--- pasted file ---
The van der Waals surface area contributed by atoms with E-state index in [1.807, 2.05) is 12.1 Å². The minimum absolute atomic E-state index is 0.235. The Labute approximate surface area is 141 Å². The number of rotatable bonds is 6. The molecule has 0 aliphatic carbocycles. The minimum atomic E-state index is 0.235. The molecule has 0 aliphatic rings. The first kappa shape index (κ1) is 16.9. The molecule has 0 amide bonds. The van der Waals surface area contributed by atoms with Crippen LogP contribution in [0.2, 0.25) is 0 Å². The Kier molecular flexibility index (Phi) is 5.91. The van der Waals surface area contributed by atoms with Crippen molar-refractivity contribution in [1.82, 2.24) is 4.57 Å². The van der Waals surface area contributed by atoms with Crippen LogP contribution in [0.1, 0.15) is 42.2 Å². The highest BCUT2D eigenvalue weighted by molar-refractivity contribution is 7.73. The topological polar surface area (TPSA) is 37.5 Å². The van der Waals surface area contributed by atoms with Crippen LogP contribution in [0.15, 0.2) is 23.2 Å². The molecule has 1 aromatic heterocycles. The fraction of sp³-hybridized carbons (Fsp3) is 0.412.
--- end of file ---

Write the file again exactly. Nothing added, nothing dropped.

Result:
The van der Waals surface area contributed by atoms with E-state index in [1.807, 2.05) is 12.1 Å². The minimum absolute atomic E-state index is 0.235. The Labute approximate surface area is 141 Å². The number of rotatable bonds is 6. The molecule has 0 aliphatic carbocycles. The minimum atomic E-state index is 0.235. The molecule has 0 aliphatic rings. The first kappa shape index (κ1) is 16.9. The molecule has 0 amide bonds. The van der Waals surface area contributed by atoms with Crippen LogP contribution in [0.2, 0.25) is 0 Å². The Kier molecular flexibility index (Phi) is 5.91. The van der Waals surface area contributed by atoms with Crippen molar-refractivity contribution in [1.82, 2.24) is 4.57 Å². The van der Waals surface area contributed by atoms with Crippen LogP contribution in [0.1, 0.15) is 42.2 Å². The highest BCUT2D eigenvalue weighted by molar-refractivity contribution is 7.73. The topological polar surface area (TPSA) is 37.5 Å². The van der Waals surface area contributed by atoms with Crippen LogP contribution in [0.15, 0.2) is 23.2 Å². The molecule has 1 aromatic heterocycles. The fraction of sp³-hybridized carbons (Fsp3) is 0.412.